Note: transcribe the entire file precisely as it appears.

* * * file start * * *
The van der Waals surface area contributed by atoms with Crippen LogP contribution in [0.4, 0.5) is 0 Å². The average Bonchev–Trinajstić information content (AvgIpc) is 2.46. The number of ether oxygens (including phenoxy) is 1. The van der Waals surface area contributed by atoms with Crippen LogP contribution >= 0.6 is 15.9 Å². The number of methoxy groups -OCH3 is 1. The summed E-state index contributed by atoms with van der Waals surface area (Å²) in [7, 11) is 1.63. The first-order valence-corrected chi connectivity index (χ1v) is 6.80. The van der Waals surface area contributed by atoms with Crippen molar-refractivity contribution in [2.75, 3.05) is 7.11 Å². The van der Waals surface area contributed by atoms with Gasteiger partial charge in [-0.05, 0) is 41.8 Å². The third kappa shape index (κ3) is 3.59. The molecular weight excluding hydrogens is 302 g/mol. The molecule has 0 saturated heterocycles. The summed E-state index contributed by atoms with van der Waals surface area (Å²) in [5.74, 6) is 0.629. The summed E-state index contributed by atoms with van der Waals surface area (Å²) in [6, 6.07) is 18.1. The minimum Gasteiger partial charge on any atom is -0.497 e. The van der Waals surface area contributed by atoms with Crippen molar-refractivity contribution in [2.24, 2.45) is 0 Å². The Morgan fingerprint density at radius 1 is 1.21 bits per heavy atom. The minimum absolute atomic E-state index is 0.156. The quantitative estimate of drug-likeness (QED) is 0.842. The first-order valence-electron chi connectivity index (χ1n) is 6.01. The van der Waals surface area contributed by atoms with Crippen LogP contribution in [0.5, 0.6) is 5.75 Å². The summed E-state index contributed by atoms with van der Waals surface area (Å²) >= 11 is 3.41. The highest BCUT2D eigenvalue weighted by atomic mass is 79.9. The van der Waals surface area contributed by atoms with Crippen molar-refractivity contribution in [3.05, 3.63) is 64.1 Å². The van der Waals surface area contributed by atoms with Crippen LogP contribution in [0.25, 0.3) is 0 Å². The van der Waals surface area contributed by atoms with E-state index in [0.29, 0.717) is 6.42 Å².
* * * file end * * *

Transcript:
The van der Waals surface area contributed by atoms with Crippen LogP contribution in [0.4, 0.5) is 0 Å². The average Bonchev–Trinajstić information content (AvgIpc) is 2.46. The number of ether oxygens (including phenoxy) is 1. The van der Waals surface area contributed by atoms with Crippen LogP contribution >= 0.6 is 15.9 Å². The number of methoxy groups -OCH3 is 1. The summed E-state index contributed by atoms with van der Waals surface area (Å²) in [7, 11) is 1.63. The first-order valence-corrected chi connectivity index (χ1v) is 6.80. The van der Waals surface area contributed by atoms with Crippen molar-refractivity contribution in [2.75, 3.05) is 7.11 Å². The van der Waals surface area contributed by atoms with Gasteiger partial charge in [-0.05, 0) is 41.8 Å². The third kappa shape index (κ3) is 3.59. The molecular weight excluding hydrogens is 302 g/mol. The molecule has 0 saturated heterocycles. The summed E-state index contributed by atoms with van der Waals surface area (Å²) in [5.74, 6) is 0.629. The summed E-state index contributed by atoms with van der Waals surface area (Å²) in [6, 6.07) is 18.1. The minimum Gasteiger partial charge on any atom is -0.497 e. The van der Waals surface area contributed by atoms with Crippen molar-refractivity contribution in [2.24, 2.45) is 0 Å². The Morgan fingerprint density at radius 1 is 1.21 bits per heavy atom. The minimum absolute atomic E-state index is 0.156. The quantitative estimate of drug-likeness (QED) is 0.842. The first-order valence-electron chi connectivity index (χ1n) is 6.01. The van der Waals surface area contributed by atoms with Crippen LogP contribution in [0.5, 0.6) is 5.75 Å². The summed E-state index contributed by atoms with van der Waals surface area (Å²) >= 11 is 3.41. The highest BCUT2D eigenvalue weighted by atomic mass is 79.9. The van der Waals surface area contributed by atoms with Crippen molar-refractivity contribution in [3.05, 3.63) is 64.1 Å². The van der Waals surface area contributed by atoms with Crippen LogP contribution in [0.25, 0.3) is 0 Å². The van der Waals surface area contributed by atoms with E-state index in [0.29, 0.717) is 6.42 Å².